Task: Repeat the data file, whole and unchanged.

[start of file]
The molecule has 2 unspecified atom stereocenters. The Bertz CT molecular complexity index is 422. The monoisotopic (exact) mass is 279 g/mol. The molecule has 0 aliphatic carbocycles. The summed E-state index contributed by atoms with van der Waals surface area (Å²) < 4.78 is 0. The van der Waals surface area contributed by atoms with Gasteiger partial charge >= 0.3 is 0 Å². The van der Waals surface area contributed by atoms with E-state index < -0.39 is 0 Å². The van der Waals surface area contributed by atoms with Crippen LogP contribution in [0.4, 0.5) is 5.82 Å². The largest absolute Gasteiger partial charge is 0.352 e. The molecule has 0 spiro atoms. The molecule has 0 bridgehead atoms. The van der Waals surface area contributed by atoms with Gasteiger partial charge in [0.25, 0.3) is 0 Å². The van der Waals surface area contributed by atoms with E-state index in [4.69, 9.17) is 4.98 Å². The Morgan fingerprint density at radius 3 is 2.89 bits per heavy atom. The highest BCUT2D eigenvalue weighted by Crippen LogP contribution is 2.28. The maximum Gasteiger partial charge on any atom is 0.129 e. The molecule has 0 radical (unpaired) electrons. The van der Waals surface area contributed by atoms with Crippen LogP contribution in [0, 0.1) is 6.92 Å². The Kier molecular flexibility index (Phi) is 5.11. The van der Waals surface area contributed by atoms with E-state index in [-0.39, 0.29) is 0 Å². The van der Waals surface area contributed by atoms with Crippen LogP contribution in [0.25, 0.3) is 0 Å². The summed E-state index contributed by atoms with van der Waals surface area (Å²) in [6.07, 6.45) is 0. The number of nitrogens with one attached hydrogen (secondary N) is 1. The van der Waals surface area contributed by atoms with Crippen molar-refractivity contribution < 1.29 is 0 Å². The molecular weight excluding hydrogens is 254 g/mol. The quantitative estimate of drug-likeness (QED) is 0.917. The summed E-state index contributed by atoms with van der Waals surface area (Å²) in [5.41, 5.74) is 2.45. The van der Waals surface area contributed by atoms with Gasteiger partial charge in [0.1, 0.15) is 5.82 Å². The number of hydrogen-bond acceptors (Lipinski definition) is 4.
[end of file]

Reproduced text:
The molecule has 2 unspecified atom stereocenters. The Bertz CT molecular complexity index is 422. The monoisotopic (exact) mass is 279 g/mol. The molecule has 0 aliphatic carbocycles. The summed E-state index contributed by atoms with van der Waals surface area (Å²) < 4.78 is 0. The van der Waals surface area contributed by atoms with Gasteiger partial charge >= 0.3 is 0 Å². The van der Waals surface area contributed by atoms with E-state index < -0.39 is 0 Å². The van der Waals surface area contributed by atoms with Crippen LogP contribution in [0.4, 0.5) is 5.82 Å². The largest absolute Gasteiger partial charge is 0.352 e. The molecule has 0 spiro atoms. The molecule has 0 bridgehead atoms. The van der Waals surface area contributed by atoms with Gasteiger partial charge in [0.25, 0.3) is 0 Å². The van der Waals surface area contributed by atoms with E-state index in [4.69, 9.17) is 4.98 Å². The Morgan fingerprint density at radius 3 is 2.89 bits per heavy atom. The highest BCUT2D eigenvalue weighted by Crippen LogP contribution is 2.28. The maximum Gasteiger partial charge on any atom is 0.129 e. The molecule has 0 radical (unpaired) electrons. The van der Waals surface area contributed by atoms with Crippen LogP contribution in [0, 0.1) is 6.92 Å². The Kier molecular flexibility index (Phi) is 5.11. The van der Waals surface area contributed by atoms with E-state index in [-0.39, 0.29) is 0 Å². The van der Waals surface area contributed by atoms with Crippen LogP contribution in [0.25, 0.3) is 0 Å². The summed E-state index contributed by atoms with van der Waals surface area (Å²) in [6.07, 6.45) is 0. The number of nitrogens with one attached hydrogen (secondary N) is 1. The van der Waals surface area contributed by atoms with Crippen molar-refractivity contribution < 1.29 is 0 Å². The molecular weight excluding hydrogens is 254 g/mol. The quantitative estimate of drug-likeness (QED) is 0.917. The summed E-state index contributed by atoms with van der Waals surface area (Å²) in [5.41, 5.74) is 2.45. The van der Waals surface area contributed by atoms with Gasteiger partial charge in [0.1, 0.15) is 5.82 Å². The number of hydrogen-bond acceptors (Lipinski definition) is 4.